The economy can be described as the study of the scarcities and the methods through which we can use the resources, the goods that are produced, and the services that are offered. Economics is a multifaceted field that helps us deal with many areas like political science, mathematics, psychology medicine, and business. The main crux of economics is that it helps us with decision making, that we are able to analyze the best possible outcome, the most logical and the most effective method to use the resources available to gain the most benefit out of it.
In the international system, the most prominent theoretical framework on which the system runs is Realism, realism states that the international system is anarchic, meaning that the states have to look out for themselves.
Realism talks about power, it states that in order for a state to become powerful it must gain power. They need to strengthen their militaries; a state needs to have a stronger economy and must be technologically advanced. After the end of World War II, the states came together to develop platforms that would bring peace to the globe. The use of the economy or the use of money as an incentive to promote one’s ideology was done after the end of World War II.
In contemporary times due to the increased globalization, the competition between the states has increased and now it is a race towards global governance. Now the war has become multifaceted as the wars back in time were fought on the battlefield but now they are fought on the economic battlefield. The competition has now transformed into an Economic Warfare. Now economy is used as a tool of war with it holding many different shapes.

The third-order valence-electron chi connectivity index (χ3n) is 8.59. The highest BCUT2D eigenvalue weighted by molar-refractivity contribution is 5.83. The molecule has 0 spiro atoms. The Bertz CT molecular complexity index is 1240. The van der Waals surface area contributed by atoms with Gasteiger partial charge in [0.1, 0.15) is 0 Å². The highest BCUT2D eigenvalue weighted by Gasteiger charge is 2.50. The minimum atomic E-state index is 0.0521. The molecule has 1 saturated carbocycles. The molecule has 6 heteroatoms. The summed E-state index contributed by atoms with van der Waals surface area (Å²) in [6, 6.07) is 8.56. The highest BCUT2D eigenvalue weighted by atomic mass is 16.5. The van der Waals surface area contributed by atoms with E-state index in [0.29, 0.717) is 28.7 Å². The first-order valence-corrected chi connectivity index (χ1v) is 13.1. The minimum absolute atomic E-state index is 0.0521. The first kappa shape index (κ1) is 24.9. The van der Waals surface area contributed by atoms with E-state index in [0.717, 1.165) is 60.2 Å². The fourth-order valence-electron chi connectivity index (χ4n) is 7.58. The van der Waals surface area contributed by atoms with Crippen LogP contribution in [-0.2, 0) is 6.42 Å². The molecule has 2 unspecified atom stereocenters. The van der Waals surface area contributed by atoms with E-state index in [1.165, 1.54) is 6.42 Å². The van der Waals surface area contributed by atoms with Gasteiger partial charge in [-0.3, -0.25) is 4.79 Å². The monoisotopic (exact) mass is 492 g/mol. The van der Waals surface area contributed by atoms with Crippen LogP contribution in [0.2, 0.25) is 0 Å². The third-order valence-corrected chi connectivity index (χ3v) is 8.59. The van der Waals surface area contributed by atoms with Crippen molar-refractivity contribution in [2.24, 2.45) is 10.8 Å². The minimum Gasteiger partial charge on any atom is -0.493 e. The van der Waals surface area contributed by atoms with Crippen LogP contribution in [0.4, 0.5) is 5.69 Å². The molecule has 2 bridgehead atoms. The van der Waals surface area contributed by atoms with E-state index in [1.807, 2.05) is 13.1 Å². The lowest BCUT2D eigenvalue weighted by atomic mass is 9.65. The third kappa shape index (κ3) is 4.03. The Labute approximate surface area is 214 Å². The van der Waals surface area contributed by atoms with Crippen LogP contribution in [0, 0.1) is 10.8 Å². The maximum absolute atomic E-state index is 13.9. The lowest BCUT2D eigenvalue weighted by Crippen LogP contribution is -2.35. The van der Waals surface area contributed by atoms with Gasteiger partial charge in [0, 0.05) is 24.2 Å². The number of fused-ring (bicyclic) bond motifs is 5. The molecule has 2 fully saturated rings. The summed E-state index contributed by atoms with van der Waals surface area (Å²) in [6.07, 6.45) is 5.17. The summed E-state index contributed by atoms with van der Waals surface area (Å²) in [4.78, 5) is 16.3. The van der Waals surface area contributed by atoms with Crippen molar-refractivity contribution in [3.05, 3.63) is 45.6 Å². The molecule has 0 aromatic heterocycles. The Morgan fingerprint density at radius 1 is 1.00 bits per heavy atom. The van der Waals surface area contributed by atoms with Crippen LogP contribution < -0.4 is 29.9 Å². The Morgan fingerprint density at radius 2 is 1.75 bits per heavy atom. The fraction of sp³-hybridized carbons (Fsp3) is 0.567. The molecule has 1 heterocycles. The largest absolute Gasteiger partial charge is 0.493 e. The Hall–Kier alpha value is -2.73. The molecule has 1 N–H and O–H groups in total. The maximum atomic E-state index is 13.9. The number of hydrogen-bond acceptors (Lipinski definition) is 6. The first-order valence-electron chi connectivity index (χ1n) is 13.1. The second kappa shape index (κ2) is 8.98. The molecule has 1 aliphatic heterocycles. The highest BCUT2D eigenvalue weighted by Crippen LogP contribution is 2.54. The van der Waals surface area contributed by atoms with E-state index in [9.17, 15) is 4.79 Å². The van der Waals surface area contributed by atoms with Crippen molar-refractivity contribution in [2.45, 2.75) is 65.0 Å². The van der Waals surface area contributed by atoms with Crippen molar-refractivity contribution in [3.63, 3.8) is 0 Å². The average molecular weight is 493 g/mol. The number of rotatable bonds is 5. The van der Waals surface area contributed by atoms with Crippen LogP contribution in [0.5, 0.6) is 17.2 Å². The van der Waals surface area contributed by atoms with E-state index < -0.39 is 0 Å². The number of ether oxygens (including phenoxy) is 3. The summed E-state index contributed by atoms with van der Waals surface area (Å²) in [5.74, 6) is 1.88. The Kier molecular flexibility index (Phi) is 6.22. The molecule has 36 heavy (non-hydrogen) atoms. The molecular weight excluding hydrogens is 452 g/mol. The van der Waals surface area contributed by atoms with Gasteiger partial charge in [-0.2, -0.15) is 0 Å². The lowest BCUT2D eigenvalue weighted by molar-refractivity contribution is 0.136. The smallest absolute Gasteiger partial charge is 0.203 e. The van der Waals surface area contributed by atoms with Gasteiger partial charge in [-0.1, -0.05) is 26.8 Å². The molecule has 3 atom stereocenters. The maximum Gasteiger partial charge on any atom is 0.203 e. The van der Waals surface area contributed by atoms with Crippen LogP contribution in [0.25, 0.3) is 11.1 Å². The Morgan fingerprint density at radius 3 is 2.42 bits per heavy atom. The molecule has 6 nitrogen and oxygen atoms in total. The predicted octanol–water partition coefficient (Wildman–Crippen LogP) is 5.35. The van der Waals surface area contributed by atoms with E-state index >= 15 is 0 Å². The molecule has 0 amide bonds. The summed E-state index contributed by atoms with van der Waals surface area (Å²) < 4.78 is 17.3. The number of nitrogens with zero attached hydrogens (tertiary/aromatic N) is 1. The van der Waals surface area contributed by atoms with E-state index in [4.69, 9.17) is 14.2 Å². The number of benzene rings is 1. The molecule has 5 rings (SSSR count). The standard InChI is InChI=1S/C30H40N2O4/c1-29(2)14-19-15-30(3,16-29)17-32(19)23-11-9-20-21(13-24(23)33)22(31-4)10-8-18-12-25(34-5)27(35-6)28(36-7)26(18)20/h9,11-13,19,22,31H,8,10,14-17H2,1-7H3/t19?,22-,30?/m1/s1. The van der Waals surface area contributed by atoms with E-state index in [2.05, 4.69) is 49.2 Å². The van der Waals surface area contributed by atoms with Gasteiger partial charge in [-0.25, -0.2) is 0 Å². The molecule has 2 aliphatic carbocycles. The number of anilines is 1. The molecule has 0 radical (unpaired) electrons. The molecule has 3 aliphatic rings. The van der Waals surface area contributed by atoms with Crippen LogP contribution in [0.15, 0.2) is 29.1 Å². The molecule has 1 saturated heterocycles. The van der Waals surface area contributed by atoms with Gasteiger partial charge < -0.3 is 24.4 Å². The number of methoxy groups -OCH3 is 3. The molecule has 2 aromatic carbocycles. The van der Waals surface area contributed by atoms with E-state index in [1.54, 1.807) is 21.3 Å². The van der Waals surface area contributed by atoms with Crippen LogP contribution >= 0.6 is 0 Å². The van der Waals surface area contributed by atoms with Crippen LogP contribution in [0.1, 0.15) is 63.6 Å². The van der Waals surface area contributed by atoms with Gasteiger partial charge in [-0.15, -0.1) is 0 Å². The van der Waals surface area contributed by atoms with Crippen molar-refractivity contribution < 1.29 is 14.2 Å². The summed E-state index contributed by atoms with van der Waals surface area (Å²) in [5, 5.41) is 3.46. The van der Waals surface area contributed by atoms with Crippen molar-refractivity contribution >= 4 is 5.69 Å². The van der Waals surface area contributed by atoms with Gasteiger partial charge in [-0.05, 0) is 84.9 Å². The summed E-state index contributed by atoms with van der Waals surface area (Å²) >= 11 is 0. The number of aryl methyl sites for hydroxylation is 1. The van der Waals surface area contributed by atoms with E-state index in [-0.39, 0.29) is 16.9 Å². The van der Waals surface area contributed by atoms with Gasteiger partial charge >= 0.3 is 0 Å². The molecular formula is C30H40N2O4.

In the international system, humans are considered selfish, and they are always in the pursuit of power. People hold different ideologies, values, cultures, different opinions. The people also run states, so we can say that the states are also of a selfish nature, they too work towards the protection and promotion of their ideas. After the end of World War II, Europe was in ruins, it was devastated economically, also the Cold War was starting, the USA who had the ideology of Capitalism feared the rise of communism, and these two ideologies were at each other’s throats.
The US, under the implication that Europe was economically devastated and would fall into the clutches of the USSR, the supporter of the communist ideology, US then-President Harry Truman and Secretary Gorge Marshall authorized the plan in 1948 the Economic Recovery Act of 1948, which over the next four years gave the aid of $13.3 billion for Europe’s recovery. This had Europe in the US’s favor and the USSR lost a potential ally, the economy was used as a weapon to influence the devastated state to become an ally towards them.
This Research article is being written to answer the questions about economic warfare, using the approach of Neo-Realism and how the institutions use their power and influence to control the states, as to how the developed states use the economy as a tool to influence the underdeveloped states. This article will highlight the various tools that the developed states use for their influence over the underdeveloped states. All the data that was collected for this research article has been sourced from various articles, and books.
In the contemporary world, the most prominent phenomenon is that of the globalization. It is the word that is used most frequently. Globalization signals interdependency and interconnectedness. Today the states are dependent on each other, a state cannot survive on its own, and the states need connections to survive. Before the world was, the states used to judge strength on the basis of the military, the only source of state power was considered to be the military.
But now, in contemporary times, the power of a state is not just limited to military strength. Along with the military capabilities, the world has opted for other dynamics of powers as well such as advanced technology, and a strong economy; knowledge is also part of a state’s strength. The idea of globalization is based on liberal values that state that there should be free trade between different nations, the trade barriers should be removed, and the states should adopt democratic values because the notion is that the states with democratic values will not fight each other.